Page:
December 3 Energy News

December 3, 2016

Science and Technology:

¶ Batteries are not the cheapest way to store grid power. There are many different kinds of storage technologies, each with different characteristics. To be a sensible economic investment, the benefits have to outweigh the costs. Storage has to match the type of demand, considering how much power is needed, and for how long. [Gizmodo Australia]

Storage power ratings

Storage power ratings – Please click on the image to enlarge it.


¶ China’s coal prices have soared this year due to domestic supply issues as the country tried to cut overcapacity. But new analysis suggests China’s coal demand will stabilize at around 4 billion tonnes, demand which will be able to be met easily with domestic supply, leading to the eventual phase-out of coal imports. [CleanTechnica]

¶ German wind turbine maker Senvion SA started operation of the 150-MW Mesgi’g Ugju’s’n wind farm in Quebec. The project is a 50/50 partnership between Canadian developer Innergex Renewable Energy Inc and the three Mi’gmaq communities located on the territory of Gespe’gewa’gi, namely Gesgapegiag, Gespeg and Listuguj. [SeeNews Renewables]

Senvion wind turbines (Source: Senvion, all rights reserved)

Senvion wind turbines (Source: Senvion, all rights reserved)

¶ According to a Greenpeace report, deaths from air pollution are underreported in India by 600,000 people per year. It kills over 1.6 million people in India, and the same number in China, every year. The main culprit is fossil fuels, particularly coal, and as use of these products increases, so do deaths caused by their pollution. [New Kerala]

¶ According to preliminary figures from the Power Trading Chamber, Brazil’s November wind power output rose by 57% on the year to 4,519 MW. Wind power’s share in total electricity generation grew to 7.3%. There was also growth in solar and biomass generation, though hydropower generation declined slightly. [SeeNews Renewables]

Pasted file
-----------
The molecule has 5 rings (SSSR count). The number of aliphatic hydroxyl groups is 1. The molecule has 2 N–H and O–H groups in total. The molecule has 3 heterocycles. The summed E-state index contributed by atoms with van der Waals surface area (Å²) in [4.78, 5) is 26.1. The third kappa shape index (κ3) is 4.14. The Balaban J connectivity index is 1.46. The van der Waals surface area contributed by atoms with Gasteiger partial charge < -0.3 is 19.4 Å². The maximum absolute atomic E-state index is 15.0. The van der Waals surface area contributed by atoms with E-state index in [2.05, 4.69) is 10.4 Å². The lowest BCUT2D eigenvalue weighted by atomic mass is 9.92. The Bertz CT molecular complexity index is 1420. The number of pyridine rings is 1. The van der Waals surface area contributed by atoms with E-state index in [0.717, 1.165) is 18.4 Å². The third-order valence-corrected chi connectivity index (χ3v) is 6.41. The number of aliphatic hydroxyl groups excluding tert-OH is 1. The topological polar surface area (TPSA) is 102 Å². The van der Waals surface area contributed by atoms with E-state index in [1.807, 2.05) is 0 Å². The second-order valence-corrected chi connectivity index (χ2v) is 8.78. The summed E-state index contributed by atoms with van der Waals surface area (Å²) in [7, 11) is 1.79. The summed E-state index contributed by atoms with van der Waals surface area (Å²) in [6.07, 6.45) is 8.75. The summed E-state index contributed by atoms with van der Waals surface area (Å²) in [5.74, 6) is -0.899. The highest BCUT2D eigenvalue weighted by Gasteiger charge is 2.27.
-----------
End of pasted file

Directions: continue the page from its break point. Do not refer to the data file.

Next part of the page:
Wind farm in Brazil (Author: Otávio Nogueira, CC BY SA)

Wind farm in Brazil (Author: Otávio Nogueira, CC BY SA)

¶ An experimental Wave Hub renewable energy test site off the north coast of Cornwall is about to host its first commercial operation, after an Australian-based company announced plans to construct and operate a wave farm there. The annual output is due to rise to 15 MWh per year by 2020; enough to power 6000 homes. [Maritime Journal]

¶ The 23.1-MW Falcon Ma’an solar park in Jordan has been tied to the grid, according to an announcement by Enerray SpA. The facility is powered by JinkoSolar modules and uses SMA Solar Technology AG’s Medium Voltage Power Station. The solar park is expected to generate 147 million kWh of electricity per year. [SeeNews Renewables]

Solar array (Image by Enerray)

Solar array (Image by Enerray)


¶ An official with the company seeking to buy the Vermont Yankee nuclear power plant says it can dismantle the power plant for the money currently in its decommissioning fund. The CEO of NorthStar says if his company can’t dismantle the plant for the $580 million in the fund, then his company would make up the difference. [Electric Light & Power]

¶ Wayland, Massachusetts is harnessing the power of the sun thanks to four new solar arrays. The town expects to save more than $100,000 per year through a partnership with Ameresco, based in Framingham. Ameresco will maintain and operate the arrays, which have over 4,200 panels, for the next two decades. [Wicked Local Wayland]

Wayland Middle School (Photo by Andrew Bakinowski, Ameresco)

Wayland Middle School (Photo: Andrew Bakinowski, Ameresco)

¶ Massachusetts regulators are looking for an independent evaluator to help develop and run an upcoming call for offshore wind power. The state’s Department of Energy Resources has issued a request for quote, and responses are due by 9 December. Massachusetts is required by law to contract 1.6 GW of offshore wind by 2027. [reNews]

¶ When the Block Island Wind Farm officially goes online this month only four of its five offshore turbines will be operating. Turbine 2 broke down in early November during routine testing. It turned out that a 6-inch drill bit had been left behind between the turbine’s generator and direct-drive system during assembly of the 6-MW turbine. [ecoRI news]

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